Gear Photography Video

Small is beautiful: 7 reasons to keep thinking beyond full frame

Using a system with an APS-C, Four Thirds, or smaller sensor can offer lots of advantages… 

There’s a lot of heat around full-frame mirrorless cameras right now – and with the likes of Canon’s new EOS R bodies, Sony’s ever-growing Alpha range and Nikon’s up-and-coming Z Series, that’s understandable. But does it mean that anything below full frame in size is a waste of time? Of course not! 

Just as was the case with smaller-sensored DSLR models battling full-frame back in the day, there are plenty of reasons to invest in ‘crop censored’ mirrorless systems. From APS-C format to Four Thirds, and even 1in sensor models, there’s no shortage of new cameras still coming to market and plenty of dedicated lenses, too. Just check out the recent launches by Olympus, Panasonic and Fujifilm. But what are the benefits of using cameras with smaller sensors? We’ll take a look at a few of them there… 

What’s a small sensor? For the purposes of this article, we’re thinking about APS-C, Four Thirds, and 1in sensors, though basically anything smaller than the traditional 35mm or full frame format. Comparing the size of these sensors and their crop factors which affect equivalent focal length, this diagram shows full frame (1x, 36x24mm) as the largest, then APS-C (1.5x, 23.6×15.7mm), APS-C Canon (1.6x, 22.2×14.8mm), Four Thirds (2x, 17.3x13mm) and 1in (2.7x, 13.2×8.8mm).

Keep it light 

One of the biggest barriers of doing photography is sometimes just picking up all your stuff and getting out there to do it. That’s why the majority of images taken today are on smartphones. If you use a body and lenses weighing several kilos, it’s no wonder that your shots will be less spur of the minute and impulsive. 

Smaller sensors take up less space, need a smaller image circle from a lens, and use less power, meaning that camera bodies, lenses and batteries can be smaller, too. Compare a typical full frame mirrorless body like a 20.1mp Canon EOS R6 at 680g, with a crop-sensored alternative like an 32.5mp EOS M6 Mark II at 408g, and you’re saving hundreds of grams. The same goes for lenses. Remember that larger sensors need lenses that can project a larger image circle, and that means more glass and more metal.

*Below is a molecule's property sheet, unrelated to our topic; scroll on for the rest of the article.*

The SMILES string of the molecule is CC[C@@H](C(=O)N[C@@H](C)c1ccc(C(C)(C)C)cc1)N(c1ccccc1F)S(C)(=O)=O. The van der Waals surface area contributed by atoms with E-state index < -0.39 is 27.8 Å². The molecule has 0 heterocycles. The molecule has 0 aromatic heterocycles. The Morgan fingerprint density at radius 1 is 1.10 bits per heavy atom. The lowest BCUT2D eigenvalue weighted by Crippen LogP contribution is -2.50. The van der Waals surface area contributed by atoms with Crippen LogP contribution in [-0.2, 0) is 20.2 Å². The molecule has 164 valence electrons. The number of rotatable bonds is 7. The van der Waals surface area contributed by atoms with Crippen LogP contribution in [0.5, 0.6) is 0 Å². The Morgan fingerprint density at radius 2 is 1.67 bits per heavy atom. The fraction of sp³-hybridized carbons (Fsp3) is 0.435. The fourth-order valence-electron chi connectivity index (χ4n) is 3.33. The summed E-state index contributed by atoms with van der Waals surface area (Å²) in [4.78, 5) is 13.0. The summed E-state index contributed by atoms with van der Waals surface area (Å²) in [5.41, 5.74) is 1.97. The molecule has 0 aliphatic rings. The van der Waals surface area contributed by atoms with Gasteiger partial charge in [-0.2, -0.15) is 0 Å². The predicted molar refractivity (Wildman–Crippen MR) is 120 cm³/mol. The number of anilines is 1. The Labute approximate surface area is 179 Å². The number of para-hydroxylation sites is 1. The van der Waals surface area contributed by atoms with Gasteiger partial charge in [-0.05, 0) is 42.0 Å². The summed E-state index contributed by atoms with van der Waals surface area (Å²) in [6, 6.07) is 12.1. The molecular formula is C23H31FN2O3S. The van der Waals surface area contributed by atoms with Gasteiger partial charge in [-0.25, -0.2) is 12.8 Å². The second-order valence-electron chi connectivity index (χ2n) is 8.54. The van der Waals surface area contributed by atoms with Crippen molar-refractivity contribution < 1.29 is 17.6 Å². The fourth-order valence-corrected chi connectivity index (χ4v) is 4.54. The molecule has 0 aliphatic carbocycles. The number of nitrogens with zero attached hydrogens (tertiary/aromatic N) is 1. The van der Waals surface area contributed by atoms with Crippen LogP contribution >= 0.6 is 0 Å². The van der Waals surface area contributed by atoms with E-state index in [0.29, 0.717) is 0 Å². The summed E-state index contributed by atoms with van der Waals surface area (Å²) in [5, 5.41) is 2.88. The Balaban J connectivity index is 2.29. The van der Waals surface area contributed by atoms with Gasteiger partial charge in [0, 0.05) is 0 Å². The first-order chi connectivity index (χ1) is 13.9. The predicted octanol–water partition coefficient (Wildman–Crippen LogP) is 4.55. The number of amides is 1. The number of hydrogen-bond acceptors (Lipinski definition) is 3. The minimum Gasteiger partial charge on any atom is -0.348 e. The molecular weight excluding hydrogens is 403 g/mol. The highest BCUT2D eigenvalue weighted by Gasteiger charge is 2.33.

Of course you don’t need to just carry less – with a small sensor system you could just as well carry the same weight and have more lens and accessory options. 

Smaller sensors mean smaller, lighter bodies and lenses, letting you carry less, or take more gear for the same burden.

Keep it stealthy

The benefits of a smaller camera system don’t just extend to easing the strain on your shoulders. A smaller body, combined with modern features like an electronic shutter and tilting screen means you’re a more stealthy shooter, too. Make no mistake, people act differently when confronted with smaller cameras, so even if they see you shooting, they’re less likely to be disturbed than they would with a bigger body, in the same way that no-one takes notice of someone shooting on a smartphone. And just like the size comparison we made above, you’ll also most likely be carrying a much smaller camera bag, or even slipping your camera into your pocket between shots. All this is great for documentary, street or even wedding situations where you want to remain an observer and not affect your subjects’ behaviour. 

With smaller bodies, models like Fujifilm’s X100V, which uses an APS-C sized sensor, make for a less intrusive way of shooting.

Keep it affordable

Sure, there might be full-frame bodies out there that can be picked up cheaper than class-leading APS-C or MFT bodies, but generally buying into a smaller sensor system means you save money. Smaller chips are cheaper to produce, and so are the lenses that sit in front of them. Much like the principles of using smaller kit, lower cost bodies and lenses let you either spend less overall, or pick up more gear for an equivalent price.